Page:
While this may not seem like a big deal, it actually presents a big issue in the way that players perceive how governments work. The reality is that there is an enormous difference between governing a democracy and governing a totalitarian state, and those experiences should be shown. By definition, democracies cannot be controlled by one individual and the experience of selecting it as the player’s’ main form of government should result in a slower-paced game, where a player might have to wait for the people to vote before they decide to declare war on their neighboring country. Choosing a democratic government only to honor it with a few unique buildings and benefits does the entire system of democracy a disservice and creates real problems for how players perceive how this form of government actually would operate in real life. On the other side of things, totalitarian governments are much more like the default playstyle, wherein leaders directly govern their people. However, with these governments, leaders should have to deal with more unhappiness and unrest from the population, potentially putting them at risk for uprisings and rebellions should the player start picking fights with powerful countries or raising huge armies for wars over simple territorial disputes. The current version of Civilization eliminates all of these differences and presents an incredibly single-minded view of government, where the intricacies of politics and leading are washed away in favor of a singular, dictator-like play-style that is simply disguised by the labels of other forms of government.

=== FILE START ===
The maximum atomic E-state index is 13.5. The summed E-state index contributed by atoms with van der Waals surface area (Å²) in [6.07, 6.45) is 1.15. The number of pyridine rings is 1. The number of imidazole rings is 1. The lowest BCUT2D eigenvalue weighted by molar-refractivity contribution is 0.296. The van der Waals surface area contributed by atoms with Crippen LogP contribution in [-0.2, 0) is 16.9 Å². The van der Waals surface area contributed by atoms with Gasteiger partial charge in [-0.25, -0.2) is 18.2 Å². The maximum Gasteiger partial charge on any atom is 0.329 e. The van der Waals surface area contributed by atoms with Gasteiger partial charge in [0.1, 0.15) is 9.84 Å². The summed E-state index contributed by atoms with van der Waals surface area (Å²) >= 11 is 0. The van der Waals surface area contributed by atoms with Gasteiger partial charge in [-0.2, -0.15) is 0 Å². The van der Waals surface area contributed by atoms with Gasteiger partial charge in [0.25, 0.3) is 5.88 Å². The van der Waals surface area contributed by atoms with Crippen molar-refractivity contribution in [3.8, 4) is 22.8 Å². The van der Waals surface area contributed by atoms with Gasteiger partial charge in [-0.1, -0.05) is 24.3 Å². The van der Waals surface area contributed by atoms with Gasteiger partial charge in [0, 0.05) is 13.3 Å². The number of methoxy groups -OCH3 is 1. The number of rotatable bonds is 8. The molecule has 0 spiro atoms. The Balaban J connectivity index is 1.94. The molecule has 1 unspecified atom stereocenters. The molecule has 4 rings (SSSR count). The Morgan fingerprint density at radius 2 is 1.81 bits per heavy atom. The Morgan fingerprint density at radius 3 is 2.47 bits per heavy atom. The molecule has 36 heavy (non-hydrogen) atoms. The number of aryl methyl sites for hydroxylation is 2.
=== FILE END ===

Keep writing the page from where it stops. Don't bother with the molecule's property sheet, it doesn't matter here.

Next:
There is an argument to be made that it’s fine if the portrayal of government isn’t historically accurate. After all, it’s just a game, and having to deal with citizens would make the entire experience more tedious. However, there are two counters to this: first, Civilization prides itself on realism. It seeks to create an environment where players can really feel like they are controlling every aspect of a historical country, and indeed in harder levels of the game, players are really challenged by complex issues like citizens being influenced by oppressive “Western Culture” analogs. Civilization wants to be real, and if it truly intends to commit, it needs to fix this issue.
However, the other reason may be even more important. Civilization and other strategy games are incredibly influential to kids and teenagers. It is the reason why many of my high school friends really got invested in our history classes at school. It was really the first exposure we had to politics and government and having the experience to play as historical leaders heavily influence the way we started thinking of real-world politics. Civilization is intensely interactive, and playing it can do wonders for kids and teenagers by exposing them to how difficult it is to rule a country. Though it doesn’t have to be completely accurate, Civilization should at least strive for some more accuracy in the field of governing, because at the end of the day, that’s really what Civilization is about: a player governing their civilization and confronting all of the real challenges a leader would.